Wilbur Ware

One of bop's most advanced and influential bassists, Wilbur Ware was a superb rhythmic anchor with an unerring sense of swing. Where many post-Jimmy Blanton bassists concentrated on legato melodic phrasing,

Ware wasn't afraid to shift the rhythmic emphasis by varying his note lengths and leaving empty space between his phrases; he also stuck mostly to the lowest register of his instrument, laying a thick foundation. Even if Ware wasn't quite the soloist Blanton was, he had an expert understanding of harmony that allowed him to support some of bop's most sophisticated players.

Ware was born in Chicago in 1923, and played banjo, drums, and violin before picking up the bass as a teenager. After serving in World War II, Ware hit the Chicago jazz scene in 1946, playing with Roy Eldridge, Sonny Stitt, and Stuff Smith early on, as well as striking up relationships with Johnny Griffin (with whom he recorded in 1954) and Junior Mance.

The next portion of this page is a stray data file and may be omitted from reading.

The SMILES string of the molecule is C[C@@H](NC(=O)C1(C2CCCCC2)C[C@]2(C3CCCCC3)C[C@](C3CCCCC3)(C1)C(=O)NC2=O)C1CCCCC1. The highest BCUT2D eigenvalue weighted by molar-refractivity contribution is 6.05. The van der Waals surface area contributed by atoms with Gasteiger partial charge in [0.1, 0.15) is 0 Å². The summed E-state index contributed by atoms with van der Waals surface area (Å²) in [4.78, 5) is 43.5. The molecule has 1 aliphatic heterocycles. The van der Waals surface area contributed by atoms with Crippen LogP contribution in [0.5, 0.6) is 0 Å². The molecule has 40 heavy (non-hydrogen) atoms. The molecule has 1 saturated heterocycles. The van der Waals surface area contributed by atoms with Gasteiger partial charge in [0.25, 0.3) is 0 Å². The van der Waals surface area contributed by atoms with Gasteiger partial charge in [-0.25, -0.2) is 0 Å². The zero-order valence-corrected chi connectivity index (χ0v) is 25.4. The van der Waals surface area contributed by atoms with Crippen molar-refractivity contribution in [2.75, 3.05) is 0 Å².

Read more

Discography

Videos

Similar

Count Basie Count Basie
piano
Paul Chambers Paul Chambers
bass, acoustic
Charlie Haden Charlie Haden
bass, acoustic
Ron Carter Ron Carter
bass
Johnny Griffin Johnny Griffin
sax, tenor
Elvin Jones Elvin Jones
drums
Ray Brown Ray Brown
bass, acoustic
Henry Grimes Henry Grimes
bass, acoustic
Jimmy Garrison Jimmy Garrison
bass, acoustic
Pepper Adams Pepper Adams
sax, baritone
Von Freeman Von Freeman
sax, tenor

Sponsor: ECM Records | BUY NOW  

Support our sponsor

Support All About Jazz's Future

We need your help and we have a deal. Contribute $20 and we'll hide the six Google ads that appear on every page for a full year!

Buy it!